Data about catastrophic injuries and illnesses in collegiate athletes began with intermittent accounts from print media, and more formally in 1931, through the American Football Coaches Association initiation of the Annual Survey of Football Injury Research. Since 1982, the National Center for Catastrophic Sport Injury Research (NCCSIR) at the University of North Carolina, Chapel Hill,1 has been the nation’s premier source of catastrophic injury and death related to participation in organised sports at all levels of competition, including college. The NCCSIR monitors, collects and analyses data on catastrophic injuries, illnesses and death and provides publicly available reports about football and other sports.1
In order to create enhanced national surveillance abilities for catastrophic injuries, illness and death, the NCCSIR has partnered with the Consortium for Catastrophic Injury Monitoring in Sport. The consortium includes the division on traumatic injury at the Matthew Gfeller Sport-Related Traumatic Brain Injury Research Center at the University of North Carolina, Chapel Hill; the division on exertional injury at the Korey Stringer Institute at the University of Connecticut; and the division on cardiac injury in sport at the University of Washington.1 Working through the consortium, the NCCSIR has developed new methods of data collection and analysis, including the use of a public-facing online reporting system.2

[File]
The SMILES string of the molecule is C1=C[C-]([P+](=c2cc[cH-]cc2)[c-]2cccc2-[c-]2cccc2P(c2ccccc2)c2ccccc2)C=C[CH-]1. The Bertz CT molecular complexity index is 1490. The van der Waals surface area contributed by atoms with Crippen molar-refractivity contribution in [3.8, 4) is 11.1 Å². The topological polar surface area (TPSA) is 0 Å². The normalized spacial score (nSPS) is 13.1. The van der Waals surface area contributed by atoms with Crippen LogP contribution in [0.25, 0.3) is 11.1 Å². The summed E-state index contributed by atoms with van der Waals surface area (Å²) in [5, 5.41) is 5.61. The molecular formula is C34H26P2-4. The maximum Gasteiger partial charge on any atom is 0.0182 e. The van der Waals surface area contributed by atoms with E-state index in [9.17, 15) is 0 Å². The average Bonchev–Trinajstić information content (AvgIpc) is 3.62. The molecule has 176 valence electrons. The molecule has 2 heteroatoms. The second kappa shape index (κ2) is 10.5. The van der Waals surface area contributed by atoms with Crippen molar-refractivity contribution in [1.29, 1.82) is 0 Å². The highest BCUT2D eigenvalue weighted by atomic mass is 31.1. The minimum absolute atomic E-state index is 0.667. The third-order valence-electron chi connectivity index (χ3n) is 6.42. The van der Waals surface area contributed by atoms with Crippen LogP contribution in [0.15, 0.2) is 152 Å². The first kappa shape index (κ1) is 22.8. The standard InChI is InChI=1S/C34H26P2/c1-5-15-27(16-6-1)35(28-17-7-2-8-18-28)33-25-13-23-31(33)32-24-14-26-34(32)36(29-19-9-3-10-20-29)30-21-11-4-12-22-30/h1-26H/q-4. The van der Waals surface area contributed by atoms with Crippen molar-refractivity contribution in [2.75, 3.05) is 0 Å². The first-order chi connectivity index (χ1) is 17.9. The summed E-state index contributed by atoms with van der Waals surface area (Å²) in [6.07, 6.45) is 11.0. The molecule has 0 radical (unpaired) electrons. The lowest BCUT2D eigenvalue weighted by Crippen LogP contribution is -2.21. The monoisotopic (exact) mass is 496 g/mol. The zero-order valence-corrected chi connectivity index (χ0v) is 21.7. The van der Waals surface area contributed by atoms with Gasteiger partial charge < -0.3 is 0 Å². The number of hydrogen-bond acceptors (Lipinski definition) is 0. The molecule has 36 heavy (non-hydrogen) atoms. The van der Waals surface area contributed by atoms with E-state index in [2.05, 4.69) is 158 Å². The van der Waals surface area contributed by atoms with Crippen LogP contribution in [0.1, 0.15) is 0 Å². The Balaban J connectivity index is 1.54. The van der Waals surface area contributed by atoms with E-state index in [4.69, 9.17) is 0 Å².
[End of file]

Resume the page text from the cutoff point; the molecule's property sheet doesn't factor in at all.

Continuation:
Researchers who study the epidemiology of catastrophic injury and death in sport identify two mechanisms by which these events occur. Traumatic catastrophic injuries, also called direct injuries, are bodily injuries caused directly by participation in a sport activity.1 An example of a traumatic catastrophic injury is a spinal cord injury caused by tackling in the sport of football. The three leading causes of death from traumatic injury are traumatic brain injuries, spinal cord injuries and internal organ injuries.1 Non - traumatic catastrophic injuries, also known as indirect or exertional injuries, are the ‘result of exertion while participating in a sport activity or by a complication that was secondary to a non-fatal injury’.1 An example of a non-traumatic catastrophic injury is sudden cardiac arrest in an athlete occurring during a basketball practice. The two leading causes of death from non-traumatic injury are sudden cardiac death and exertional injuries.1 3
Enhancing a culture of safety in college sports in general, and college football in particular, is foundational to reducing the occurrence of catastrophic injury and death and the basis for bringing college athletics stakeholders to the first Safety in College Football Summit in 2014, and then reconvening in 2016. The goal of this and any sport safety initiative is protecting the life and the long-term well-being of all athletes.
Catastrophic injury patterns